She's Gotta Have It

Nola’s “body and soul” are hers, and she refuses to permanently transfer ownership to anyone, preferring to lend it temporarily to three (or more) men. So there is a problem with presenting her three suitors as facets of the “ideal” man. As suggested here, the film presents “a post-Freudian play on the id/ego/superego concept (roughly transposed to gratification/self-worth/conscience), each of her suitors adds up to the one, complete man”. If that’s true, then when the right guy comes along Nola should drop all her pretentions to self-possession and submit herself to the marriage contract, which is not actually how the film ends. Instead, Jamie is very blatantly set up as Mr. Right (to the point where colour invades the screen for his birthday present to Nola). Nola says she loves him… for now. But she remains determined to avoid monogamy and matrimony, and it is heavily implied at the end that she leaves him.

As Mr. Right is also the guy who rapes her to prove a point (Who’s pussy is this? It’s not yours!) I’m right behind Nola when she walks away, and super disappointed when she caves in. Nola still lives in a society that expects women to belong to men, and we could all do with being more open-minded about the way people chose to structure their romantic relationships. My question is why in the hell would anyone want to spend their valuable time with Nola? I mean, she is beautiful and wealthy, so maybe if you’re shallow (Greer) or broke (Mars). But she is also JUST as boring as Jamie, if not more so. I’m mystified as to why he tries so hard! The problem with the film is that Tracy Camilla Johns fails to embody the liberated woman she is supposed to represent.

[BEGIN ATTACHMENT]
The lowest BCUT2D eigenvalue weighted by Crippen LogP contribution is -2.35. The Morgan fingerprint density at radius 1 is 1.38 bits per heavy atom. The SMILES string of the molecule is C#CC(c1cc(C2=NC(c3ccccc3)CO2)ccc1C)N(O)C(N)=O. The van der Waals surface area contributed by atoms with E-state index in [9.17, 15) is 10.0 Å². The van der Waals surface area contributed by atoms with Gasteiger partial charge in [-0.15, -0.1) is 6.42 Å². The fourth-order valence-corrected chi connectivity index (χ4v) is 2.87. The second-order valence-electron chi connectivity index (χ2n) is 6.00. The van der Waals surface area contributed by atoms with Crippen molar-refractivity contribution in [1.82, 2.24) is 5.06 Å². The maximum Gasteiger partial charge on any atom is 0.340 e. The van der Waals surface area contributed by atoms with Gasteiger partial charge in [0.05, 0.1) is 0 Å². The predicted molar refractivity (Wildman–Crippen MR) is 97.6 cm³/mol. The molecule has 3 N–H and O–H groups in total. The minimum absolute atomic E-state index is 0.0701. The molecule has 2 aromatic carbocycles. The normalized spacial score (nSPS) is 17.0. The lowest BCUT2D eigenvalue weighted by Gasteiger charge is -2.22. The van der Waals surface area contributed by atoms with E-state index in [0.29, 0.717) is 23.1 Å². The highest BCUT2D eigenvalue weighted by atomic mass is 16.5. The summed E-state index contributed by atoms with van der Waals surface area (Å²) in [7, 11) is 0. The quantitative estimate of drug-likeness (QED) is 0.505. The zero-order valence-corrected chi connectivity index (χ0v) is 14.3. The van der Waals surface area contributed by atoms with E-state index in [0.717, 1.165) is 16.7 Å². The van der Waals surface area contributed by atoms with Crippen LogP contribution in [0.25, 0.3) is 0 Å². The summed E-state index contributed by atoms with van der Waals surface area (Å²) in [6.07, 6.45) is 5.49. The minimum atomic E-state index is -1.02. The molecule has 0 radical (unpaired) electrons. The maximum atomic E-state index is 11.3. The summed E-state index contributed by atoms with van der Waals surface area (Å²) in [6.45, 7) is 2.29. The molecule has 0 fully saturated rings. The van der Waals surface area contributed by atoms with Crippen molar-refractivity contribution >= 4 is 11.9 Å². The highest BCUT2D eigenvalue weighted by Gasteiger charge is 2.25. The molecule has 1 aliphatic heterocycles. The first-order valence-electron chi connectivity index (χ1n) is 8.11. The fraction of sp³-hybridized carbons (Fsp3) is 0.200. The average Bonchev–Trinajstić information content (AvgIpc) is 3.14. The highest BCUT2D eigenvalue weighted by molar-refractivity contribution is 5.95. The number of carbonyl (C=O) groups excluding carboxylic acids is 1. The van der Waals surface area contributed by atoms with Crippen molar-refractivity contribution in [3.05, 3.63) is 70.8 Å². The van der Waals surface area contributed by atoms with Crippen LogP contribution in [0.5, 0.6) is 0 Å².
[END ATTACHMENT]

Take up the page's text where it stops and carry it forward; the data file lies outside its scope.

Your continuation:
This is about acting, and there’s not a lot of it about here. The absolute worst is Nola’s father, who plays the piano very well but then delivers his lines atrociously to the camera, almost as if he’s reading the script aloud for the first time and is unsure exactly what the words mean. Lee himself is only passingly convincing as the smart-talking (though not actually that smart-mouthed) Mars. The film was made on a shoe-string, it’s a debut, and it shows. It may be historically significant and admirable in its ambition, but it’s still a failure, since for long stretches you simply don’t care whether Nola ends up with Jamie or not.

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